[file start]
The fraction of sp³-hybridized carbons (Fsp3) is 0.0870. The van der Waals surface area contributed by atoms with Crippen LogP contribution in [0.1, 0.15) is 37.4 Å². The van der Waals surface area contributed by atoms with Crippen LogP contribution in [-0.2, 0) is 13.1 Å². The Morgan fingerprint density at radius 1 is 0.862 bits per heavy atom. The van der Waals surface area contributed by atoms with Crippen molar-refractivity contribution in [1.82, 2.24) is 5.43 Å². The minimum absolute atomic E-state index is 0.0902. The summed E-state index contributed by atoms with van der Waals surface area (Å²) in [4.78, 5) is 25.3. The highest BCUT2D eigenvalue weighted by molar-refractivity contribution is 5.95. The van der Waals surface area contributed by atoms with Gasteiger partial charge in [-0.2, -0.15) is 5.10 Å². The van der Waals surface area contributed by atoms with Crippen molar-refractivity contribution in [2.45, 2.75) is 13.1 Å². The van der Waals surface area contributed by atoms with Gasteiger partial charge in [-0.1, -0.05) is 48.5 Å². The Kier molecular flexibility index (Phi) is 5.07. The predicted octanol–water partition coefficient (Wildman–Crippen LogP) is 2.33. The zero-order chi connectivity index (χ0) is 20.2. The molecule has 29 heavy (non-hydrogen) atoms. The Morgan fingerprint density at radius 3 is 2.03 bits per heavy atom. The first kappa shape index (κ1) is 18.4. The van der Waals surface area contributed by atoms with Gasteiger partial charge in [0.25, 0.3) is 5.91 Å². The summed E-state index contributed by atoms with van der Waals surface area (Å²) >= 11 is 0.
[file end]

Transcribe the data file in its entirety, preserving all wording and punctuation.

The fraction of sp³-hybridized carbons (Fsp3) is 0.0870. The van der Waals surface area contributed by atoms with Crippen LogP contribution in [0.1, 0.15) is 37.4 Å². The van der Waals surface area contributed by atoms with Crippen LogP contribution in [-0.2, 0) is 13.1 Å². The Morgan fingerprint density at radius 1 is 0.862 bits per heavy atom. The van der Waals surface area contributed by atoms with Crippen molar-refractivity contribution in [1.82, 2.24) is 5.43 Å². The minimum absolute atomic E-state index is 0.0902. The summed E-state index contributed by atoms with van der Waals surface area (Å²) in [4.78, 5) is 25.3. The highest BCUT2D eigenvalue weighted by molar-refractivity contribution is 5.95. The van der Waals surface area contributed by atoms with Gasteiger partial charge in [-0.2, -0.15) is 5.10 Å². The van der Waals surface area contributed by atoms with Crippen molar-refractivity contribution in [2.45, 2.75) is 13.1 Å². The van der Waals surface area contributed by atoms with Gasteiger partial charge in [-0.1, -0.05) is 48.5 Å². The Kier molecular flexibility index (Phi) is 5.07. The predicted octanol–water partition coefficient (Wildman–Crippen LogP) is 2.33. The zero-order chi connectivity index (χ0) is 20.2. The molecule has 29 heavy (non-hydrogen) atoms. The Morgan fingerprint density at radius 3 is 2.03 bits per heavy atom. The first kappa shape index (κ1) is 18.4. The van der Waals surface area contributed by atoms with Gasteiger partial charge in [0.25, 0.3) is 5.91 Å². The summed E-state index contributed by atoms with van der Waals surface area (Å²) >= 11 is 0.